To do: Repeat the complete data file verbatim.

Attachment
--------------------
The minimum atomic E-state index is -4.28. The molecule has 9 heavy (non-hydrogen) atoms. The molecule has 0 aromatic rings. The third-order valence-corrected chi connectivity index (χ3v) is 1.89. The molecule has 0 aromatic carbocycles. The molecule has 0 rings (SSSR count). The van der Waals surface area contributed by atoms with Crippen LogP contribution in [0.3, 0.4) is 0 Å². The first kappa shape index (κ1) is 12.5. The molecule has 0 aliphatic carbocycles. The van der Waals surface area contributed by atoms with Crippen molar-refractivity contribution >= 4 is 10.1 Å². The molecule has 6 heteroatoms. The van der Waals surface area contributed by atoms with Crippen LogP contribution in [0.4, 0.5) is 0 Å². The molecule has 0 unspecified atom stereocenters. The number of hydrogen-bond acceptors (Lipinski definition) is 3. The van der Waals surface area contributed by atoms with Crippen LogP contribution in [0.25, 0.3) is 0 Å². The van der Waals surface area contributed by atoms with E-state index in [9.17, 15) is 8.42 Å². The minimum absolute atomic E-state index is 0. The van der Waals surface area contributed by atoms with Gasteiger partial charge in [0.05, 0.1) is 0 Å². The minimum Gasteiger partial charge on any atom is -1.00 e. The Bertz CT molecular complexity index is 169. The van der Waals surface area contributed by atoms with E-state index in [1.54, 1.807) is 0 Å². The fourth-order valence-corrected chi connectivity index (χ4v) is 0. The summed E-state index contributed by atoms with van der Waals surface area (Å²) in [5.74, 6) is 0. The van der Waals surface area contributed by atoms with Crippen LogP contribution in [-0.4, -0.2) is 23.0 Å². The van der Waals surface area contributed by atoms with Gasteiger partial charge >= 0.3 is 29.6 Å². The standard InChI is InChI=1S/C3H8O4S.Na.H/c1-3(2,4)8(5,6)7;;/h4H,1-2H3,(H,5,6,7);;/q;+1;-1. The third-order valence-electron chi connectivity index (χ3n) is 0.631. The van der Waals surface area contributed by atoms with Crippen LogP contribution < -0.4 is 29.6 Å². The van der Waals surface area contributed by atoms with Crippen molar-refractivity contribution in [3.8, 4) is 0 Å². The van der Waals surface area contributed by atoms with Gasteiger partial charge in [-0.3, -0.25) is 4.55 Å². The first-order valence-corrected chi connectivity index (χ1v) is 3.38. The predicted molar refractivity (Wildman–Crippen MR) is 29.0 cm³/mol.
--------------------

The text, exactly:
The minimum atomic E-state index is -4.28. The molecule has 9 heavy (non-hydrogen) atoms. The molecule has 0 aromatic rings. The third-order valence-corrected chi connectivity index (χ3v) is 1.89. The molecule has 0 aromatic carbocycles. The molecule has 0 rings (SSSR count). The van der Waals surface area contributed by atoms with Crippen LogP contribution in [0.3, 0.4) is 0 Å². The first kappa shape index (κ1) is 12.5. The molecule has 0 aliphatic carbocycles. The van der Waals surface area contributed by atoms with Crippen molar-refractivity contribution >= 4 is 10.1 Å². The molecule has 6 heteroatoms. The van der Waals surface area contributed by atoms with Crippen LogP contribution in [0.4, 0.5) is 0 Å². The molecule has 0 unspecified atom stereocenters. The number of hydrogen-bond acceptors (Lipinski definition) is 3. The van der Waals surface area contributed by atoms with Crippen LogP contribution in [0.25, 0.3) is 0 Å². The van der Waals surface area contributed by atoms with E-state index in [9.17, 15) is 8.42 Å². The minimum absolute atomic E-state index is 0. The van der Waals surface area contributed by atoms with Gasteiger partial charge in [0.05, 0.1) is 0 Å². The minimum Gasteiger partial charge on any atom is -1.00 e. The Bertz CT molecular complexity index is 169. The van der Waals surface area contributed by atoms with E-state index in [1.54, 1.807) is 0 Å². The fourth-order valence-corrected chi connectivity index (χ4v) is 0. The summed E-state index contributed by atoms with van der Waals surface area (Å²) in [5.74, 6) is 0. The van der Waals surface area contributed by atoms with Crippen LogP contribution in [-0.4, -0.2) is 23.0 Å². The van der Waals surface area contributed by atoms with Gasteiger partial charge >= 0.3 is 29.6 Å². The standard InChI is InChI=1S/C3H8O4S.Na.H/c1-3(2,4)8(5,6)7;;/h4H,1-2H3,(H,5,6,7);;/q;+1;-1. The third-order valence-electron chi connectivity index (χ3n) is 0.631. The van der Waals surface area contributed by atoms with Crippen LogP contribution < -0.4 is 29.6 Å². The van der Waals surface area contributed by atoms with Crippen molar-refractivity contribution in [3.8, 4) is 0 Å². The van der Waals surface area contributed by atoms with Gasteiger partial charge in [-0.3, -0.25) is 4.55 Å². The first-order valence-corrected chi connectivity index (χ1v) is 3.38. The predicted molar refractivity (Wildman–Crippen MR) is 29.0 cm³/mol.